In SA, viewing a person’s racial classification as either good or bad luck depends on whether the individual buys into the artifice institutionalised by apartheid, says the writer. Picture: THINKSTOCK

ANNOYINGLY, the debate about racial commensalism in SA has not advanced one iota despite the efforts by the best among us. It is as though now that a crack in the national psyche has permitted a trickle of intolerance to escape, South Africans will not stop until we are up to the neck in bilious invective. This is tedious for people whose great ambitions are simply to see their children educated and to live their lives in dignity.

Fear and resentment of the other intrudes when the luck of one’s birth is perverted as good or bad. Luck is just plain luck, the member (of the Upper Jukskei Flyfishing Collective) would say.

As always, though, there is more to it. Rationally, luck would be chance circumstances, considered in hindsight as having had an influence on one’s life. The lexicographer Noah Webster, however, provides a fashionably 19th century example of assigning supernatural properties to luck by defining it as "a purposeless, unpredictable and uncontrollable force that shapes events favourably or unfavourably".

In SA, viewing a person’s racial classification as either good or bad luck depends on whether the individual buys into the artifice institutionalised by apartheid. You might say, too, that racial classification is our legacy and you might blame apartheid or the colonialists or the slavers for having manufactured the artifice as an expedient of dominance, but that legacy persists only if you accept its taxonomy.

In a review in Scientific American of an experiment by psychologist Richard Wiseman, at his "luck lab" at the University of Hertfordshire, England, Wiseman’s experiment is reported as showing that however lucky his subjects regarded themselves, it makes no difference to their success at the lottery.

In the standard personality rating, he found no differences between lucky and unlucky people in agreeableness and conscientiousness, but he found significant differences for extroversion, neuroticism and openness.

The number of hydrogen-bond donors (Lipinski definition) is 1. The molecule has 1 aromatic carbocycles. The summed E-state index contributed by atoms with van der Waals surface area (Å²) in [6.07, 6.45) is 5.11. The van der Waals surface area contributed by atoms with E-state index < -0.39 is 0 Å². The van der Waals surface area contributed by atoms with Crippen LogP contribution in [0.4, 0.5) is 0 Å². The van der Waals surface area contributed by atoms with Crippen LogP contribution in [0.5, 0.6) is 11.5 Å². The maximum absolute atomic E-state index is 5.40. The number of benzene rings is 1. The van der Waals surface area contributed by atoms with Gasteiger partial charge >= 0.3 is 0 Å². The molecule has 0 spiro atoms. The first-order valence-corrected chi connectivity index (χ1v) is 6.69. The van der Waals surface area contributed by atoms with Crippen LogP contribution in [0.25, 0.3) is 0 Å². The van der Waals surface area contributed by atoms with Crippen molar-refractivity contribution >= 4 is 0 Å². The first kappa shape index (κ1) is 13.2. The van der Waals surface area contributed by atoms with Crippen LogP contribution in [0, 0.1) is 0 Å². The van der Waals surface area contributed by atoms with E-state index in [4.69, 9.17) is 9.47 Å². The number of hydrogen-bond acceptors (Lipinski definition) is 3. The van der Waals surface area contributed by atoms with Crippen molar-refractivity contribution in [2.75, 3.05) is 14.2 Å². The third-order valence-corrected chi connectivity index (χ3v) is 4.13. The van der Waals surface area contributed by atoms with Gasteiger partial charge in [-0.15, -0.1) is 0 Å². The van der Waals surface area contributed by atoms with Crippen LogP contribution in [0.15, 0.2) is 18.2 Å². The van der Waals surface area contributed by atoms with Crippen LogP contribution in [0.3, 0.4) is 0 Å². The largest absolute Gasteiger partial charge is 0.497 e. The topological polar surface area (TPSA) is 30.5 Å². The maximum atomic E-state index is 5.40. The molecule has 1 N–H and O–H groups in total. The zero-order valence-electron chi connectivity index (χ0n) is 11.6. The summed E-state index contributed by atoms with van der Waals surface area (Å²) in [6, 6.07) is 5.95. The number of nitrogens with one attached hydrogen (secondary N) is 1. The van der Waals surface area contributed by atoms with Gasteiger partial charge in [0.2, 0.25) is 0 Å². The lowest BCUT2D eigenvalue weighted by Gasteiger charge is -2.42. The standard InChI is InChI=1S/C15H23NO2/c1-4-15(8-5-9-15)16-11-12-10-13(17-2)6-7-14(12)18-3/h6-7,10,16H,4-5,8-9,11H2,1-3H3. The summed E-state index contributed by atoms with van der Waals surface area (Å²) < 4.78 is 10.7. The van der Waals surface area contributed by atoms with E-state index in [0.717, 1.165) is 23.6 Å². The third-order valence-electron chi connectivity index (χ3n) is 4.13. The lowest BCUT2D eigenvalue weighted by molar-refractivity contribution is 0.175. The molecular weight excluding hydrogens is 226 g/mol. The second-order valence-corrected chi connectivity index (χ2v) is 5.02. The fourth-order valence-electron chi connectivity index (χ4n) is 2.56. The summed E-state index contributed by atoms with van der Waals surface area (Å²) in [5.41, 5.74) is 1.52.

His findings mean luck is a subjective interpretation of conditions, a state of mind as it were. Wiseman found that "because lucky people tend to be more relaxed than most, they are more likely to notice chance opportunities, even when they are not expecting them".

That may explain a lot about the South African condition. It may reveal, also, depending on your view of the luck inherent in the accident of your birth, whether you resent people classified by the state as belonging to a race group other than yours.

It means the experience of racism is that which we choose. If ignorant, fearful and insecure people vomit racist bile, it is their problem. It is not because your race is inferior. If you divine that the cause of racial slurs is a conviction of righteousness, it is not your business. So what? Any argument based on race as an organising principle must be dismissed on these grounds and on that of a string of logical fallacies.

If, however, luck means to you it is an unfair predetermining force, there is little anyone can do for you. None of us chooses our luck, but all of us have to play the cards we have been dealt.

Consider Stephen Hawking, who endures the debilitating condition amyotrophic lateral sclerosis. He cannot speak, so he writes: "I was lucky to have chosen to work in theoretical physics, because that was one of the few areas in which my condition would not be a serious handicap." That is the Hawking who gave us the physics of black holes and the union of the general theory of relativity and quantum mechanics. Without him, we’d be in the dark. How unlucky is that?

If we are to share a table, racial classification is not invited.

• Blom is a freelance journalist. He likes to flyfish